Patanjali ayurved has been rated among the top 10 most influential brands in the country by global research firm Ipsos. Incepted in the year 2006, PAL is moving aggressively to depose country’s largest FMCG player, Hindustan Unilever. The man behind the drive is Acharya Balkrishna, the CEO of PAL and also the eighth richest Indian. In an exclusive interview with Himani Chandna, he speaks on an array of issues including allegations of being backed by the ruling party, Bharatiya Janata Party (BJP), company’s expansion plans and growing competition around ayurveda products. Edited excerpts:
You have made ‘avurveda’ a fashion. What is your next target?
Our next target is organic food. We are working on organic cultivation, where we are planning to work with farmers and do cluster farming as well. We are working on new fields. I am pretty sure no company, till date, has focussed on the segment. We will start our own cultivation of organic food by creating clusters of farmers and also under co-operatives.
It is alleged that you are backed by ruling party Bhartiya Janta Party, which makes marketing your products a lot easier or you?
This is false. The truth is, our strength was made during the Congress regime. The only difference between both parties is that the government’s work is not to create hurdles when an organisation is doing good work and for a good cause. Congress tried to malign our image, and created obstacles in whatever we tried to do. We haven’t taken any favour from the BJP government and nor do we believe in favouritism. This government believes in creating ease of doing business. Now citizens have understood that we were being trapped by the UPA government and hence, they are showering love and trust on our products.
The word in the market is that PAL is not run professionally and that your staff offers ‘seva’ instead of following professional ambitions…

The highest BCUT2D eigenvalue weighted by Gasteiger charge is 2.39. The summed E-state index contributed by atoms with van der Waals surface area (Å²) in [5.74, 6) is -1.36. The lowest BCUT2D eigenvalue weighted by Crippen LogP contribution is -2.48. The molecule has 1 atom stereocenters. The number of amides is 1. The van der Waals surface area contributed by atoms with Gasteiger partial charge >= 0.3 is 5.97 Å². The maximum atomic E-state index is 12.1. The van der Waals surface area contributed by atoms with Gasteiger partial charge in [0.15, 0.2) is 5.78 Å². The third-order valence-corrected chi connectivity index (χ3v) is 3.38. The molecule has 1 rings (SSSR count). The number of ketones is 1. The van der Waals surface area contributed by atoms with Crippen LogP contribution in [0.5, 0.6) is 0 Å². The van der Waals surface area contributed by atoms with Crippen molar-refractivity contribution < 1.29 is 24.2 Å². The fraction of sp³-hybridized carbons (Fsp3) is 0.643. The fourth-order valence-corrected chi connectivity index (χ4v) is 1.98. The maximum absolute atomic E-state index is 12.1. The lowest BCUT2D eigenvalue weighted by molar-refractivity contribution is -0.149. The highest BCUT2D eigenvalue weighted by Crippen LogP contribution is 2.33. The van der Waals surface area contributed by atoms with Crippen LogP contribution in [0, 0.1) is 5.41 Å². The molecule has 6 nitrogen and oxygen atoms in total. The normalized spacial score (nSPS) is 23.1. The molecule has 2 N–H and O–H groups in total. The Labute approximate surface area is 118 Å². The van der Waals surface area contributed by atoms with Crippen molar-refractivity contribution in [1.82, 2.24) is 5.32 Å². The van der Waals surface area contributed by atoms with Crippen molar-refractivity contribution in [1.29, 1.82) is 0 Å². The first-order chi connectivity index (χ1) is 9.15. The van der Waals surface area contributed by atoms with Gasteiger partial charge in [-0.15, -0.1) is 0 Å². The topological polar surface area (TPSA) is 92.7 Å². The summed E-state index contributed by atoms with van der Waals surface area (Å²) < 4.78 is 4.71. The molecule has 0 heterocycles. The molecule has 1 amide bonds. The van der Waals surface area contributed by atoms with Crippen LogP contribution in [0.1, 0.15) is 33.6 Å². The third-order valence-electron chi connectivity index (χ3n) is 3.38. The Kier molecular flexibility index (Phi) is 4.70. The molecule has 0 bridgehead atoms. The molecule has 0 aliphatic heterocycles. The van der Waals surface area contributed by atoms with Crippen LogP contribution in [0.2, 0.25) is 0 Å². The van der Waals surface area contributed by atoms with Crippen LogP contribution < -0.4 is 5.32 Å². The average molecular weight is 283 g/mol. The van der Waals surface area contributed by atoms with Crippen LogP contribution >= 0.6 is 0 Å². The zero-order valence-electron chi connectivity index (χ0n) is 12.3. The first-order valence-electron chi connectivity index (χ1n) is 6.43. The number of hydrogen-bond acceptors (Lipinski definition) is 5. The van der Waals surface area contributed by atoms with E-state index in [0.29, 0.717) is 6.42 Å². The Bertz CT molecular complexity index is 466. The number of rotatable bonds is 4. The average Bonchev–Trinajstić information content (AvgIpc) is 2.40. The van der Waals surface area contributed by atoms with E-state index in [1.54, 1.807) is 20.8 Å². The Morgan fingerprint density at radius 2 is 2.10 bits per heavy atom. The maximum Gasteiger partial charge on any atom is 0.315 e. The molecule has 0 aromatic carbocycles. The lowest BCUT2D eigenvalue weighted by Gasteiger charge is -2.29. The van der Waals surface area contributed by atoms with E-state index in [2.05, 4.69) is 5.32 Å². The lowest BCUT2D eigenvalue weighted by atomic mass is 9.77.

This thought is absolutely baseless. We were not hiring from business schools till now as we wanted to first create world-class infrastructure, and then hierarchies. Now we are done with the process of creating organisational structure and we would start filling freshers into the system.
Only the top-level leadership, including 10 to 15 leaders, does not draw salary, otherwise everyone takes home decent salaries. Our monthly salary budget is Rs 20 crore to Rs 25 crore. At PAL, the culture is ours, but we have hired many people from MNCs who are free to follow their own professional ethics. We have a well-built team of professionals, probably one of the finest in the industry.
You are among the top five advertisers on television. In several surveys you have surpassed biggies such as Ponds and Reckitt Benckiser in terms of commercial presence on television. What is your ad budget?
This is a trick. We are taking help from agencies and channels and they know we are serving the nation. We manage to get discounted rates after harder negotiations. We are competing neck and neck with the biggest advertiser, HUL. Strangely, our ad budget is much less. Multinational companies spend about 15 per cent of their revenues on promotions, but our budget is just 2 to 2.5 per cent. I am directly involved in slot buying, and we take care of timings. We are contributing towards society and operate in a simple environment. We get benefit as we are working for the society, and we ask channels and agencies to work for the same motive.
After Nestle’s Maggi fiasco, sales of Patanjali Noodles gained momentum. However, it seems to have lost its sheen now. Are you planning to eliminate some of your products that aren’t very popular?
The demand for our noodles exceeds supply. We are leading in most of the categories and will continue to lead. We have not eliminated even a single product from the market as all are doing fine. About 99 per cent of our products are manufactured in our own factories, and in the coming years, we will eliminate loan licence arrangements as well.
Are you scared of the growing competition around you?
In fact, I laugh at the half knowledge of these multinational companies that are trying to survive the ayurvedic fad. They must understand that we have a very strong basic knowledge. The only thing we wanted to do is to build a strong research and development team. But we cannot hire people randomly, as this field needs specialisation. It is not easy to gain vast knowledge of herbs and their active compounds, identification and the analysis of these compounds. It is a very tough job, and I wish these MNCs good luck.